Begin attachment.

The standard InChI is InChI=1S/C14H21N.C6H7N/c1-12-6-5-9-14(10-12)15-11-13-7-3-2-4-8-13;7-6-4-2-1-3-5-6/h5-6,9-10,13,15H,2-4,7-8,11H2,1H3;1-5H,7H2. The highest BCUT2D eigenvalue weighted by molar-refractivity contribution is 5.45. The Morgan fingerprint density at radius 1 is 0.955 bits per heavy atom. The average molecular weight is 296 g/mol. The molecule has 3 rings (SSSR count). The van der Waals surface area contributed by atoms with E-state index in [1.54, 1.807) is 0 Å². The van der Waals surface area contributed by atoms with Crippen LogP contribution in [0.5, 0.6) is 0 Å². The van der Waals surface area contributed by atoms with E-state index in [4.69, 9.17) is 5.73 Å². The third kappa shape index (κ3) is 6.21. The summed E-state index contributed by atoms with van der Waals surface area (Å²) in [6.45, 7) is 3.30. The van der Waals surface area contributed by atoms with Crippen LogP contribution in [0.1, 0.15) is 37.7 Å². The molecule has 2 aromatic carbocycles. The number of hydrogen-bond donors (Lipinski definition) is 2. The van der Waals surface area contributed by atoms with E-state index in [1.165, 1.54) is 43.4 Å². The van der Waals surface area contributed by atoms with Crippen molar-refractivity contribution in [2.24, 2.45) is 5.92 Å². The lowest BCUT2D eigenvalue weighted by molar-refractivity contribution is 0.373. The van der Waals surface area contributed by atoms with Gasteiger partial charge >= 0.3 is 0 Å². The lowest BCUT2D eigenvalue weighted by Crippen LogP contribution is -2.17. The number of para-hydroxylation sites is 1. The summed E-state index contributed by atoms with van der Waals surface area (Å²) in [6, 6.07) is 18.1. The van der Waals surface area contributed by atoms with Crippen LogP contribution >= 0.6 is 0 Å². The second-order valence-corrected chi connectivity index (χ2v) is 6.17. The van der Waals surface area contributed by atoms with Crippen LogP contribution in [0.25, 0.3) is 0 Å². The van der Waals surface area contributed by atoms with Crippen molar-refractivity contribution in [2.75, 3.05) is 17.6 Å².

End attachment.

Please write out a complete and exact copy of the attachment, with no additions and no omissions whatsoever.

The standard InChI is InChI=1S/C14H21N.C6H7N/c1-12-6-5-9-14(10-12)15-11-13-7-3-2-4-8-13;7-6-4-2-1-3-5-6/h5-6,9-10,13,15H,2-4,7-8,11H2,1H3;1-5H,7H2. The highest BCUT2D eigenvalue weighted by molar-refractivity contribution is 5.45. The Morgan fingerprint density at radius 1 is 0.955 bits per heavy atom. The average molecular weight is 296 g/mol. The molecule has 3 rings (SSSR count). The van der Waals surface area contributed by atoms with E-state index in [1.54, 1.807) is 0 Å². The van der Waals surface area contributed by atoms with Crippen LogP contribution in [0.5, 0.6) is 0 Å². The van der Waals surface area contributed by atoms with E-state index in [4.69, 9.17) is 5.73 Å². The third kappa shape index (κ3) is 6.21. The summed E-state index contributed by atoms with van der Waals surface area (Å²) in [6.45, 7) is 3.30. The van der Waals surface area contributed by atoms with Crippen LogP contribution in [0.1, 0.15) is 37.7 Å². The molecule has 2 aromatic carbocycles. The number of hydrogen-bond donors (Lipinski definition) is 2. The van der Waals surface area contributed by atoms with E-state index in [1.165, 1.54) is 43.4 Å². The van der Waals surface area contributed by atoms with Crippen molar-refractivity contribution in [2.24, 2.45) is 5.92 Å². The lowest BCUT2D eigenvalue weighted by molar-refractivity contribution is 0.373. The van der Waals surface area contributed by atoms with Gasteiger partial charge >= 0.3 is 0 Å². The lowest BCUT2D eigenvalue weighted by Crippen LogP contribution is -2.17. The number of para-hydroxylation sites is 1. The summed E-state index contributed by atoms with van der Waals surface area (Å²) in [6, 6.07) is 18.1. The van der Waals surface area contributed by atoms with Crippen LogP contribution >= 0.6 is 0 Å². The second-order valence-corrected chi connectivity index (χ2v) is 6.17. The van der Waals surface area contributed by atoms with Crippen LogP contribution in [0.25, 0.3) is 0 Å². The van der Waals surface area contributed by atoms with Crippen molar-refractivity contribution in [2.75, 3.05) is 17.6 Å².